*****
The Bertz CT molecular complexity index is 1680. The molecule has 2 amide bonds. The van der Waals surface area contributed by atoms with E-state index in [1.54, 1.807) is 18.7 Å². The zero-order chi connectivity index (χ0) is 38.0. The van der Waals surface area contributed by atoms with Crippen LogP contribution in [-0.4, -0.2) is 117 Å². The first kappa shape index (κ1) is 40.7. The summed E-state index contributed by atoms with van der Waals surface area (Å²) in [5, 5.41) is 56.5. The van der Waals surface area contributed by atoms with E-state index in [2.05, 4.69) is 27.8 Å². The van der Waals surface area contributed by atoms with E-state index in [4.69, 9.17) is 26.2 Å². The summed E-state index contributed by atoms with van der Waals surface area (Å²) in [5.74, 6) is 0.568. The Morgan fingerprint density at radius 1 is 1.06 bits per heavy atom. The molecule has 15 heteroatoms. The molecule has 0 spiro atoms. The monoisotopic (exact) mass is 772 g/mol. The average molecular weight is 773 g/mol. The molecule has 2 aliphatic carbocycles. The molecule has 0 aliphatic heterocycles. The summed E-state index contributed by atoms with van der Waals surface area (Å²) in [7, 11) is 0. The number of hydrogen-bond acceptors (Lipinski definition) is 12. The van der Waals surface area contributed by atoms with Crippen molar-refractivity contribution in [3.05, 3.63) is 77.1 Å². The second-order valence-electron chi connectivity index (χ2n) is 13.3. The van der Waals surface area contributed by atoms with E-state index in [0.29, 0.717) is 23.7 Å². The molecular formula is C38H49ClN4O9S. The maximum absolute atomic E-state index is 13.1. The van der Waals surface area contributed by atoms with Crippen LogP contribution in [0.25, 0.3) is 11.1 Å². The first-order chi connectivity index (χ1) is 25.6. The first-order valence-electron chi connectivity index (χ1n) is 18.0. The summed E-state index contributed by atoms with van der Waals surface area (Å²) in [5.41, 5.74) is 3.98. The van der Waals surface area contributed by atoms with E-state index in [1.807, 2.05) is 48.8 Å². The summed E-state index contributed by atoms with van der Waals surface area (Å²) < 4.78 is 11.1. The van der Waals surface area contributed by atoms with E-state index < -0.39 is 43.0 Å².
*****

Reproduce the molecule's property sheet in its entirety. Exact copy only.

The Bertz CT molecular complexity index is 1680. The molecule has 2 amide bonds. The van der Waals surface area contributed by atoms with E-state index in [1.54, 1.807) is 18.7 Å². The zero-order chi connectivity index (χ0) is 38.0. The van der Waals surface area contributed by atoms with Crippen LogP contribution in [-0.4, -0.2) is 117 Å². The first kappa shape index (κ1) is 40.7. The summed E-state index contributed by atoms with van der Waals surface area (Å²) in [5, 5.41) is 56.5. The van der Waals surface area contributed by atoms with E-state index in [2.05, 4.69) is 27.8 Å². The van der Waals surface area contributed by atoms with E-state index in [4.69, 9.17) is 26.2 Å². The summed E-state index contributed by atoms with van der Waals surface area (Å²) in [5.74, 6) is 0.568. The Morgan fingerprint density at radius 1 is 1.06 bits per heavy atom. The molecule has 15 heteroatoms. The molecule has 0 spiro atoms. The monoisotopic (exact) mass is 772 g/mol. The average molecular weight is 773 g/mol. The molecule has 2 aliphatic carbocycles. The molecule has 0 aliphatic heterocycles. The summed E-state index contributed by atoms with van der Waals surface area (Å²) in [7, 11) is 0. The number of hydrogen-bond acceptors (Lipinski definition) is 12. The van der Waals surface area contributed by atoms with Crippen molar-refractivity contribution in [3.05, 3.63) is 77.1 Å². The second-order valence-electron chi connectivity index (χ2n) is 13.3. The van der Waals surface area contributed by atoms with E-state index in [0.29, 0.717) is 23.7 Å². The molecular formula is C38H49ClN4O9S. The maximum absolute atomic E-state index is 13.1. The van der Waals surface area contributed by atoms with Crippen LogP contribution in [0.25, 0.3) is 11.1 Å². The first-order chi connectivity index (χ1) is 25.6. The first-order valence-electron chi connectivity index (χ1n) is 18.0. The summed E-state index contributed by atoms with van der Waals surface area (Å²) in [5.41, 5.74) is 3.98. The van der Waals surface area contributed by atoms with E-state index in [1.807, 2.05) is 48.8 Å². The summed E-state index contributed by atoms with van der Waals surface area (Å²) < 4.78 is 11.1. The van der Waals surface area contributed by atoms with E-state index < -0.39 is 43.0 Å².